This is the second blog in a three part series, which compares digital financial service offerings in Kenya. The first blog focused on mobile money services and this second one delves into mobile banking services, focusing on digital credit. These are certainly the most complicated but also the most exciting services given their potential to deepen financial inclusion and create new revenue streams in the industry.
Competition in Digital Credit
Over thirty years of microfinance experience has shown that credit really has the ability to attract clients who are looking for both short term liquidity to help manage their money, but also want to borrow lump sums of money to help them make investments and pay larger expenses like school fees. To analyse credit products, we should look into at least three different aspects: the amount of the loan; the cost of the loan; and the repayment terms.
In terms of amounts that can be borrowed, digital lending products allow very small loans, even lower than the values offered from microfinance institutions. These loans are targeted at a specific market; they cover situations where someone needs to borrow just enough money to get on a bus, buy some vegetables for a meal or even pay for electricity tokens. However one of the issues cited in the past has been that the loans are only enough for these short term liquidity needs, and cannot cover investments, or large expenses like school fees.
However, with the new generation of products, that is no longer a valid concern, as the KCB M-PESA Account offers loans of up to one million KSH (~US$ 10,000) and Equitel also offers loans of up to US$ 2,000. However, the frequency with which people are approved for such large amounts is still an important issue, and it was noted in the past that the sizes of approved loans for M-Shwari (shortly after its launch) were actually much lower than the upper limit.
The cost of the loan is a complicated consideration, as it depends on the borrower’s digital credit score, the term of the loan, and the design of the product. M-Shwari and Equitel only offer something akin to an overdraft facility for one month terms. Both KCB products on the market offer lending terms which are much more flexible as they range from one to six months, and reflect the greater borrowing limits of its products, especially the KCB M-PESA Account.
M-Shwari has designed the cost of this borrowing as a fee of 7.5% of the value of the loan, which can then be doubled if the loan is not repaid in the first 30 days. Equity uses a more traditional interest rate, but varies it according to the digital credit score of the client, capping it at 10%. It is therefore very difficult to compare the price of Equity’s loan to the price of the one offered by M-Shwari even though both have the same 30 day repayment term.
The KCB products, which offer a 6% rate on a 30-day term, seem to be better deals than M-Shwari. However more in-depth analysis is needed, as the KCB M-PESA Account does not disburse the full value of the loan. It deducts the cost of borrowing upfront, and therefore increases the real rate of interest charged. Comparing the KCB products to Equitel for a one month term is difficult as well, as the range of Equitel interest rates means it could offer a better or worse deal on a case-by-case basis.
However, it may be reasonable to surmise that on average the KCB M-PESA Account will probably provide the best rates for a 30 day loan for the majority of Kenyans that are not already active Equity clients. This is because both M-Shwari and the KCB M-PESA Account have partnerships with Safaricom, and therefore have access to the customer profiles of Safaricom’s 23.35 million customers, and this better informs their digital credit scoring algorithm. In comparison, Equity has data on a much smaller number of customers to use for its credit scoring algorithms.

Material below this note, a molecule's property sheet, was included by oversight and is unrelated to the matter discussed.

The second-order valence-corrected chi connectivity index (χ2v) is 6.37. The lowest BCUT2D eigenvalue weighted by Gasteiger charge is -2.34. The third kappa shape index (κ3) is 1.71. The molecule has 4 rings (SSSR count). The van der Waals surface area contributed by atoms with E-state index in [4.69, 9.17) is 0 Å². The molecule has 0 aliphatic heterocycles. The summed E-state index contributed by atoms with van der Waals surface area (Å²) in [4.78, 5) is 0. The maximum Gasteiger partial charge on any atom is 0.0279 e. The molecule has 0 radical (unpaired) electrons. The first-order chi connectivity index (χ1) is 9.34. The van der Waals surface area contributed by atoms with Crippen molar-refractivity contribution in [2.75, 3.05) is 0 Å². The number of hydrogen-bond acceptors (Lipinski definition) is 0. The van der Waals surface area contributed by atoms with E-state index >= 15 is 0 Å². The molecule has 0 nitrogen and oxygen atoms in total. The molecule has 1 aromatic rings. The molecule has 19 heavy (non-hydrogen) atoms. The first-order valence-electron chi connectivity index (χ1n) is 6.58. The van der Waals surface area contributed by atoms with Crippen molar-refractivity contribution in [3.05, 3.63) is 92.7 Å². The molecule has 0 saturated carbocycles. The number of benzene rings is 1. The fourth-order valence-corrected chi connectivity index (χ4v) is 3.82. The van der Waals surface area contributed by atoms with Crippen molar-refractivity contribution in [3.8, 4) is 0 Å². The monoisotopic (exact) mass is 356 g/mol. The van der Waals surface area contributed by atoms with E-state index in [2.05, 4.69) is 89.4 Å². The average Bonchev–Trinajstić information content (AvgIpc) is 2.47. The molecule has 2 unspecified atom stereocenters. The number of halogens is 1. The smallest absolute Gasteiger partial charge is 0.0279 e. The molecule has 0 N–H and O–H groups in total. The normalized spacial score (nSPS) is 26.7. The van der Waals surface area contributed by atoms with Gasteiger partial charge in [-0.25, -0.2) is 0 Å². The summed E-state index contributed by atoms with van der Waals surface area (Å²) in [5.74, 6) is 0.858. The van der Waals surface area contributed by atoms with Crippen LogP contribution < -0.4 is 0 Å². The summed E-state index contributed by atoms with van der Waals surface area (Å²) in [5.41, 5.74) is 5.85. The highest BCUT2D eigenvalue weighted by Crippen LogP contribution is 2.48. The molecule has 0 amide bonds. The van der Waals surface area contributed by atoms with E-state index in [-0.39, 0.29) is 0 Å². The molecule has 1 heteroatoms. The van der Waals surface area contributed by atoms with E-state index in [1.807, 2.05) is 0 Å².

Theoretically this should mean that the KCB M-PESA Account has more accurate credit scores on the large number of Kenyans that are not KCB or Equity clients, yet have a Safaricom SIM, which should reduce the risk of lending and therefore the cost of lending. However, more testing of the systems is required to see if this advantage actually does lead to lower lending rates, and also if the credit scoring based on GSM data is good enough to keep repayment rates high and products like M-Shwari and the KCB M-PESA Account on the market in the long term.
In terms of digital credit, the KCB M-PESA Account seems to have the best value proposition as it offers competitive prices, the largest value loan, and the most flexible terms, and hopefully it will be able to keep potential risk under control. While the cost of borrowing for a term of 30 days is complicated, for values over $2,000 and for terms longer than 30 days, it is the only product on the market for now. Furthermore, with a reported almost two million registered customers in its first three months of operations, it seems that many Kenyans agree.
In the third blog in this series, we examine digital deposit services. These products are important as intuitive money management products are very attractive to customers and this can really drive increased usage and thus expand financial inclusion.
Note: These prices were collected in November 2015 by reviewing provider websites and advertisements; by reviewing terms and conditions; and by calling customer service centres when necessary. It is important to note that volatile market interest rates and dynamic competitive pricing schemes mean that prices change constantly. Further, in multiple cases we received conflicting information from providers on their pricing schemes, and did our best to resolve them.